Phase 1b Trial Will Test Nilotinib’s Safety, Tolerability in Huntington’s Patients

Phase 1b Trial Will Test Nilotinib’s Safety, Tolerability in Huntington’s Patients
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nilotinib, Phase 1b study

A Georgetown University Medical Center (GUMC) Phase 1b clinical trial is recruiting patients to test the safety and tolerability of a leukemia treatment called nilotinib in Huntington’s disease patients.

The research team plans to initially enroll 10 patients with early to moderate Huntington’s. Patients will receive 150mg of oral nilotinib for three months. The treatment’s effects on cognitive, motor and psychiatric symptoms will also be assessed.

Nilotinib is a tyrosine kinase inhibitor that blocks a protein called BCR-ABL, whose activity is uncontrolled in cancer, leading to cell proliferation. This protein is also implicated in oxidative stress — cellular damage that occurs as a consequence of high levels of oxidant molecules, such as free radicals or reactive oxygen species.

It is sold under the trade name Tasigna (by Novartis) in the U.S. and Europe for the treatment of chronic myeloid leukemia.

The trial will be led by Karen E. Anderson, MD, director of the Huntington’s Disease Care, Education and Research Center at GUMC. It will be partially funded by Cures Within Reach, a philanthropy that works to leverage the speed, safety and cost-effectiveness of repurposing research for quicker development of a wider range of therapeutic options.

For more information about the trial, contact Hope Heller by email or call 202-687-1366.

“Cures Within Reach is proud to support Dr. Anderson’s work, and other repurposing research clinical trials like hers,” Clare Thibodeaux, PhD, the philanthropy’s director of scientific affairs, said in a press release. “By catalyzing repurposing research, we have the potential to create treatments for the millions of patients suffering from an unsolved condition such as Huntington’s.”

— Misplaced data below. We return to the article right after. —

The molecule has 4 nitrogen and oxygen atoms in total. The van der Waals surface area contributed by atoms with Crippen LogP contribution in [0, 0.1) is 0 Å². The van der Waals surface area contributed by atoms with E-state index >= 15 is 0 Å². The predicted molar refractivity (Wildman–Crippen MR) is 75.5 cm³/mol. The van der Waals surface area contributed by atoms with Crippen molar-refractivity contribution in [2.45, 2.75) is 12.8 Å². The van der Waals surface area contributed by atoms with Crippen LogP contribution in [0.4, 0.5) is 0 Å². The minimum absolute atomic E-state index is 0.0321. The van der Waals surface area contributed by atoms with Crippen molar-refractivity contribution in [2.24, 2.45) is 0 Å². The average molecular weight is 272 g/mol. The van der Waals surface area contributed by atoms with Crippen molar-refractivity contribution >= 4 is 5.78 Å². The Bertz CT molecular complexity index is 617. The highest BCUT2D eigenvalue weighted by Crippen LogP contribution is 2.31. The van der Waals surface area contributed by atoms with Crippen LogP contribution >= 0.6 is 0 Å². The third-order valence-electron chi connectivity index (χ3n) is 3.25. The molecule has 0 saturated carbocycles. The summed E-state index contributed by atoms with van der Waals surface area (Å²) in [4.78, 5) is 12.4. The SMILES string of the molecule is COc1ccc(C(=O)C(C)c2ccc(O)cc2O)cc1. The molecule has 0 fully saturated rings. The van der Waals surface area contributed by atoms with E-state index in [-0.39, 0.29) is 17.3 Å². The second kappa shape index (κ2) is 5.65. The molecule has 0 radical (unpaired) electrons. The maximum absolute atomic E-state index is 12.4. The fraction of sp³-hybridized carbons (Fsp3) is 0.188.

Anderson said, “If a drug already approved for another condition is found to be safe and helps relieve symptoms of the disease, we can get a new treatment to patients and their families relatively quickly.

“This is a huge advantage in the world of drug development, where promising treatments often take years to even get into human studies after they are tested in animal models.”

Anderson cautioned that the Phase 1b study would be small and would be testing nilotinib’s safety in Huntington’s, not its efficacy. That would be the focus of larger trials in the future.

The study will be GUMC’s fourth clinical trial of nilotinib for a neurodegenerative disorder. Georgetown’s first study was a small Phase 1 trial (NCT02281474) in patients with Parkinson’s or dementia with Lewy bodies. It showed that 150  and 300  mg of the treatment candidate lowered the amount of a protein called alpha-synuclein — the main component of Parkinson’s characteristic Lewy bodies – improved patients’ motor and cognitive functions, and increased brain levels of dopamine, which are typically reduced in Parkinson’s disease.

Similar to Parkinson’s and dementia with Lewy bodies, patients with Huntington’s experience accumulation of toxic proteins, including huntingtin. However, their level of dopamine, a chemical with a key role in the control of motor function and behavior, is not significantly altered.

“Previous work with nilotinib has demonstrated that it may increase the level of dopamine, so establishing the safety of nilotinib in Huntington’s disease is important,” said Charbel Moussa, PhD, director of the Translational Neurotherapeutics Program at GUMC. “Side effects such as worsening motor and behavioral symptoms as a result of dopamine increase must be very carefully monitored.”

The team is recruiting participants for two placebo-controlled, double-blind Phase 2 trials on nilotinib – the multi-center NILO-PD study (NCT03205488) in Parkinson’s and a study in mild to moderate Alzheimer’s (NCT02947893).

Recent results of the NILO-PD trial in Parkinson’s were in line with the initial Phase 1 study, showing that treatment with nilotinib prevented the formation of toxic alpha-synuclein aggregates, and induced a rapid increase in the production and metabolism of dopamine.

Moussa is the inventor on a Georgetown-owned U.S. patent and on pending U.S. and foreign patent applications covering the use of nilotinib and other tyrosine kinase inhibitors for the treatment of neurodegenerative diseases.

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